If you have followed my blog for any length of time, you’ll have quickly noticed a perhaps unintentional yet recurring theme: hope and joy despite grief and pain.

More than once, I have heard believers critical of others for being open about their emotional difficulties, citing supposed bitterness or perhaps lack of spiritual toughness (“you need to get over it and just live for God….”).

Bugambilia

At the close of 2020, is there any doubt we have all been filled with pain at some level? You have read the news, perhaps received a positive test, your plans and hopes have been dashed, your carefully jotted agenda has been thrown out the window. And that has just been this year, politically especially.

Yet before all this, you have known sorrow. You have suffered loss. You’ve lost a child, a miscarriage, a wayward son. You’ve met with financial strain, mounting debt. Health needs have left you grasping for hope. You have been hurt by your brothers, spiritual and blood. You’ve known loneliness and heartache.

It is foolish to sweep it all away. We are children of the Man of Sorrows. He wept at a grave, over a city, in a garden. Have you not as well? His sorrow has made Him that High Priest who has been “touched with the feeling of our infirmities.” And so in His tender love, he calls us to follow his steps of pain. Why?

Oleander

There is a beautiful circle in this place. It is a circle made of gold, tried by fire. It is wreathed with myrrh and frankincense, a divine blend of bitterness tempered with sweetness. There is Christ, the Man of Sorrows who fills us with comfort because He has felt our pain. With great care, He brings another believer to us who has grieved similarly. We can point them back to Christ. We can share His love to us. To see them blessed through our trial eases the sharpness of the wound. They in turn help someone else, filling them also with the love of the Man of Sorrows. And round and round the circle His people flow, always back to the One who bore our griefs and carried our sorrows.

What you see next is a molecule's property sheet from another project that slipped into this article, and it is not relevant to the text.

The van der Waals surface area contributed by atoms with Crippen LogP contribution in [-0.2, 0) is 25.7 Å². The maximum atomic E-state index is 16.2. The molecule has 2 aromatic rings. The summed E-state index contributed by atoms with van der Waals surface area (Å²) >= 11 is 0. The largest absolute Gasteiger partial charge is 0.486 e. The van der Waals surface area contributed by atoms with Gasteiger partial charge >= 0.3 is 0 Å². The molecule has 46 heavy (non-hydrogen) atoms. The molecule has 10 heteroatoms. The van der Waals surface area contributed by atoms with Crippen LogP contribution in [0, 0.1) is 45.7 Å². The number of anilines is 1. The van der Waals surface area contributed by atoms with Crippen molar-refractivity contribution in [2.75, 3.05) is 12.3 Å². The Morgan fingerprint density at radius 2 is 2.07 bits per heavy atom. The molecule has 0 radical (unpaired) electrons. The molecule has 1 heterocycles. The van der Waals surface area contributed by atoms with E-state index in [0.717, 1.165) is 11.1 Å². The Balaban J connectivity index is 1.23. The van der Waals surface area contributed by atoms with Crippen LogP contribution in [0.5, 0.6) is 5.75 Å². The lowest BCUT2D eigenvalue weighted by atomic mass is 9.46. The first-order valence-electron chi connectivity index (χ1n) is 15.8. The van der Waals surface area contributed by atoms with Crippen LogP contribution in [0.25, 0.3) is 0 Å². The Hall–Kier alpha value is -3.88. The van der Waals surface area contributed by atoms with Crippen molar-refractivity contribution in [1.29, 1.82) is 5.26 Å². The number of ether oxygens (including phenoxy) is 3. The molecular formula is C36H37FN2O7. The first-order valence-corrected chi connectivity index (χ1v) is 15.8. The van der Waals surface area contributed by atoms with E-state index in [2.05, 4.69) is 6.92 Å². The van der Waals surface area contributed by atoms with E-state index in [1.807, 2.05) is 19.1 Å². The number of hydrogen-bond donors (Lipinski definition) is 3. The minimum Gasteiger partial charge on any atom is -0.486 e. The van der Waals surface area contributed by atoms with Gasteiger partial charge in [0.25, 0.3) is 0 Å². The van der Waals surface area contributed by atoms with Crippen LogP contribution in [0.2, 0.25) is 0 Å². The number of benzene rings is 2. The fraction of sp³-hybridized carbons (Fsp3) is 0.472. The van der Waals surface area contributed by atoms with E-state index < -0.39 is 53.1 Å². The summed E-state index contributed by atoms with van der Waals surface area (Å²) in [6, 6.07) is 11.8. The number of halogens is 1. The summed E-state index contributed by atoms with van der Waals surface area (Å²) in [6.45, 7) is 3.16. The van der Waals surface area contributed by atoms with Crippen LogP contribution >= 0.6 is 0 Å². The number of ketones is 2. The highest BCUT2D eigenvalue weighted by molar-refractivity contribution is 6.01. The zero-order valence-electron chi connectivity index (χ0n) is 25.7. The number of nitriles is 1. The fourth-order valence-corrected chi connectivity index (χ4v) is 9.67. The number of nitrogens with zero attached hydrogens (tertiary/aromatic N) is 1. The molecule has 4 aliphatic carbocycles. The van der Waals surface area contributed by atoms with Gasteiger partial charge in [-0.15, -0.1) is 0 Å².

Our trials are precious. There is no shame in grief.

But there is a beautiful promise found in Ecclesiastes 5:20. I find it particularly lovely in our Spanish Bible: “he won’t remember much about the days of his life; for God will fill his heart with joy.”

As we consider the last 5, 10, 15 years of our lives, an incredible phenomenon occurs. The world calls it rose colored lenses. The Bible calls it a heart filled with God and His joy.

Hibiscus

Do we know x, y, z occurred in our lives? Of course. I recall weeping on a metal chair in NICU, sobbing flat face on my bed, shedding tears on a lawn chair under a nance tree. But shining brilliantly over the dull, fading aches of life is God. The God of my love. The One who has been so faithful. Who has poured in oil and wine and bound up my wounds. The One who constantly tells me to place my fingers in the prints on His hands, my fist in His resurrected side. I see His provision in so many ways; I have begun to see the greater why. He has taught me joy through pain and the hope of this just being “a little while”.

Wise Solomon.

So take heart. At some point 2020 will fade into the archives along with 2000 and 1954. In the meantime, the trials of the past 12 months will be of excellent value for years to come as we complete the circle again and again, pointing always to the Man of Sorrows who fills our hearts with joy.

Wishing you every blessing. See you next year!!

Palo de Brasil and Pineapple

3 thoughts on “We Won’t Remember

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